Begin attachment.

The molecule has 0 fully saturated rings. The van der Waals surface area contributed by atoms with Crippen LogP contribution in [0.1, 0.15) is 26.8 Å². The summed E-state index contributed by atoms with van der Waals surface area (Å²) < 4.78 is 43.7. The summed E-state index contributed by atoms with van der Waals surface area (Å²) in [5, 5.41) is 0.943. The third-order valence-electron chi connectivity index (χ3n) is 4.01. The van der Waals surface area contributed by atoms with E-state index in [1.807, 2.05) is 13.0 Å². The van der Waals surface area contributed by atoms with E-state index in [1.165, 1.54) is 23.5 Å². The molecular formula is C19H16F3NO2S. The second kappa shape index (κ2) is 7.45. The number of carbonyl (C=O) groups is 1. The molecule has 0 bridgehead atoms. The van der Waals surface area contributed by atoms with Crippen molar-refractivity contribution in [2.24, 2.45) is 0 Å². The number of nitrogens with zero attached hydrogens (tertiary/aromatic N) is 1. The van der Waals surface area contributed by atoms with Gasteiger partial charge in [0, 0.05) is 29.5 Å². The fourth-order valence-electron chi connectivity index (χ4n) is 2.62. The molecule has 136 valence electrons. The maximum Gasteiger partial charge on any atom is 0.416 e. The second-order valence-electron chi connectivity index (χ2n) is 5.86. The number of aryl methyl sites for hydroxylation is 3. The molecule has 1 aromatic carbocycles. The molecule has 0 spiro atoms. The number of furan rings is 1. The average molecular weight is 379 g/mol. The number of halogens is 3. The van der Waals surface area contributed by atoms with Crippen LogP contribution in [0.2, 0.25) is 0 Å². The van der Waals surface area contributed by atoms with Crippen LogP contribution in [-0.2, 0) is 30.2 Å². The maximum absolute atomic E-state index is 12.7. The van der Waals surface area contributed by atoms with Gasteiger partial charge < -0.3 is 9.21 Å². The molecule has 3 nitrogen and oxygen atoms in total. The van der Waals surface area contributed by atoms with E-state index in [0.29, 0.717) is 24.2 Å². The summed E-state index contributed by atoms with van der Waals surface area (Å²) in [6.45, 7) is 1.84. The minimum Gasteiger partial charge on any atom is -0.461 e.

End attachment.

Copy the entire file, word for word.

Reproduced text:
The molecule has 0 fully saturated rings. The van der Waals surface area contributed by atoms with Crippen LogP contribution in [0.1, 0.15) is 26.8 Å². The summed E-state index contributed by atoms with van der Waals surface area (Å²) < 4.78 is 43.7. The summed E-state index contributed by atoms with van der Waals surface area (Å²) in [5, 5.41) is 0.943. The third-order valence-electron chi connectivity index (χ3n) is 4.01. The van der Waals surface area contributed by atoms with E-state index in [1.807, 2.05) is 13.0 Å². The van der Waals surface area contributed by atoms with E-state index in [1.165, 1.54) is 23.5 Å². The molecular formula is C19H16F3NO2S. The second kappa shape index (κ2) is 7.45. The number of carbonyl (C=O) groups is 1. The molecule has 0 bridgehead atoms. The van der Waals surface area contributed by atoms with Crippen molar-refractivity contribution in [2.24, 2.45) is 0 Å². The number of nitrogens with zero attached hydrogens (tertiary/aromatic N) is 1. The van der Waals surface area contributed by atoms with Gasteiger partial charge in [0, 0.05) is 29.5 Å². The fourth-order valence-electron chi connectivity index (χ4n) is 2.62. The molecule has 136 valence electrons. The maximum Gasteiger partial charge on any atom is 0.416 e. The second-order valence-electron chi connectivity index (χ2n) is 5.86. The number of aryl methyl sites for hydroxylation is 3. The molecule has 1 aromatic carbocycles. The molecule has 0 spiro atoms. The number of furan rings is 1. The average molecular weight is 379 g/mol. The number of halogens is 3. The van der Waals surface area contributed by atoms with Crippen LogP contribution in [0.2, 0.25) is 0 Å². The van der Waals surface area contributed by atoms with Crippen LogP contribution in [-0.2, 0) is 30.2 Å². The maximum absolute atomic E-state index is 12.7. The van der Waals surface area contributed by atoms with Gasteiger partial charge < -0.3 is 9.21 Å². The molecule has 3 nitrogen and oxygen atoms in total. The van der Waals surface area contributed by atoms with E-state index in [0.29, 0.717) is 24.2 Å². The summed E-state index contributed by atoms with van der Waals surface area (Å²) in [6.45, 7) is 1.84. The minimum Gasteiger partial charge on any atom is -0.461 e.